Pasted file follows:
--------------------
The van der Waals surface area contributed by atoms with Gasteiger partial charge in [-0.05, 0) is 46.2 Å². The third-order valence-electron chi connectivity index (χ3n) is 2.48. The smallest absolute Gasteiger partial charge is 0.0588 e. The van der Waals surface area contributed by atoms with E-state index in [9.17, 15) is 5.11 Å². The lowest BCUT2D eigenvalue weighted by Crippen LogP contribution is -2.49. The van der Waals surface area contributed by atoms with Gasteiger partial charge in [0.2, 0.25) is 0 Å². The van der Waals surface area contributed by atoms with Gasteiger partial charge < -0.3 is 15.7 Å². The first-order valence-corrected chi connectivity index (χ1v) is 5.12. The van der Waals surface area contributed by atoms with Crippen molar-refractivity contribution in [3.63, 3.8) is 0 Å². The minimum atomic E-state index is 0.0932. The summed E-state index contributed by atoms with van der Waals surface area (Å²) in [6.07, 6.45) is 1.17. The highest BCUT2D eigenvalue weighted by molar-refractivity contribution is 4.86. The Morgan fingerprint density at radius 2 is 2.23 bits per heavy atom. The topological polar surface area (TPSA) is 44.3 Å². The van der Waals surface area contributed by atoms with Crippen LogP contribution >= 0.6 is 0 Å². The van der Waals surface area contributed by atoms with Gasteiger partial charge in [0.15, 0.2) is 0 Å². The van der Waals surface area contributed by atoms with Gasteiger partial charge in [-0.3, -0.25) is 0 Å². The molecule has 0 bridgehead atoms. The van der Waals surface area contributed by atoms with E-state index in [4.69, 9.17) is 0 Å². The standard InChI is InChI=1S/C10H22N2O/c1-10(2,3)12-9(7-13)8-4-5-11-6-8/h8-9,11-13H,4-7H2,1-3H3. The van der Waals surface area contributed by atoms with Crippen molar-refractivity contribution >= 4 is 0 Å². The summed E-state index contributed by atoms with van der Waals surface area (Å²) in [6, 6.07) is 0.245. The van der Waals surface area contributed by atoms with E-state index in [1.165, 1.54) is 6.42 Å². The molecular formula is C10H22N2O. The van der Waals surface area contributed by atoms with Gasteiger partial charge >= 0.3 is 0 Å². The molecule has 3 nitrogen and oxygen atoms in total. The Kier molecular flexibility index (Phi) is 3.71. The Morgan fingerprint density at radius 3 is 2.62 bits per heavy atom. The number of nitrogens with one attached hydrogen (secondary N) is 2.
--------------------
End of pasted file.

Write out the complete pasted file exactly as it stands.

The van der Waals surface area contributed by atoms with Gasteiger partial charge in [-0.05, 0) is 46.2 Å². The third-order valence-electron chi connectivity index (χ3n) is 2.48. The smallest absolute Gasteiger partial charge is 0.0588 e. The van der Waals surface area contributed by atoms with E-state index in [9.17, 15) is 5.11 Å². The lowest BCUT2D eigenvalue weighted by Crippen LogP contribution is -2.49. The van der Waals surface area contributed by atoms with Gasteiger partial charge in [0.2, 0.25) is 0 Å². The van der Waals surface area contributed by atoms with Gasteiger partial charge < -0.3 is 15.7 Å². The first-order valence-corrected chi connectivity index (χ1v) is 5.12. The van der Waals surface area contributed by atoms with Crippen molar-refractivity contribution in [3.63, 3.8) is 0 Å². The minimum atomic E-state index is 0.0932. The summed E-state index contributed by atoms with van der Waals surface area (Å²) in [6.07, 6.45) is 1.17. The highest BCUT2D eigenvalue weighted by molar-refractivity contribution is 4.86. The Morgan fingerprint density at radius 2 is 2.23 bits per heavy atom. The topological polar surface area (TPSA) is 44.3 Å². The van der Waals surface area contributed by atoms with Crippen LogP contribution >= 0.6 is 0 Å². The van der Waals surface area contributed by atoms with Gasteiger partial charge in [0.15, 0.2) is 0 Å². The van der Waals surface area contributed by atoms with Gasteiger partial charge in [-0.3, -0.25) is 0 Å². The molecule has 0 bridgehead atoms. The van der Waals surface area contributed by atoms with E-state index in [4.69, 9.17) is 0 Å². The standard InChI is InChI=1S/C10H22N2O/c1-10(2,3)12-9(7-13)8-4-5-11-6-8/h8-9,11-13H,4-7H2,1-3H3. The van der Waals surface area contributed by atoms with Crippen molar-refractivity contribution >= 4 is 0 Å². The summed E-state index contributed by atoms with van der Waals surface area (Å²) in [6, 6.07) is 0.245. The van der Waals surface area contributed by atoms with E-state index in [1.165, 1.54) is 6.42 Å². The molecular formula is C10H22N2O. The van der Waals surface area contributed by atoms with Gasteiger partial charge >= 0.3 is 0 Å². The molecule has 3 nitrogen and oxygen atoms in total. The Kier molecular flexibility index (Phi) is 3.71. The Morgan fingerprint density at radius 3 is 2.62 bits per heavy atom. The number of nitrogens with one attached hydrogen (secondary N) is 2.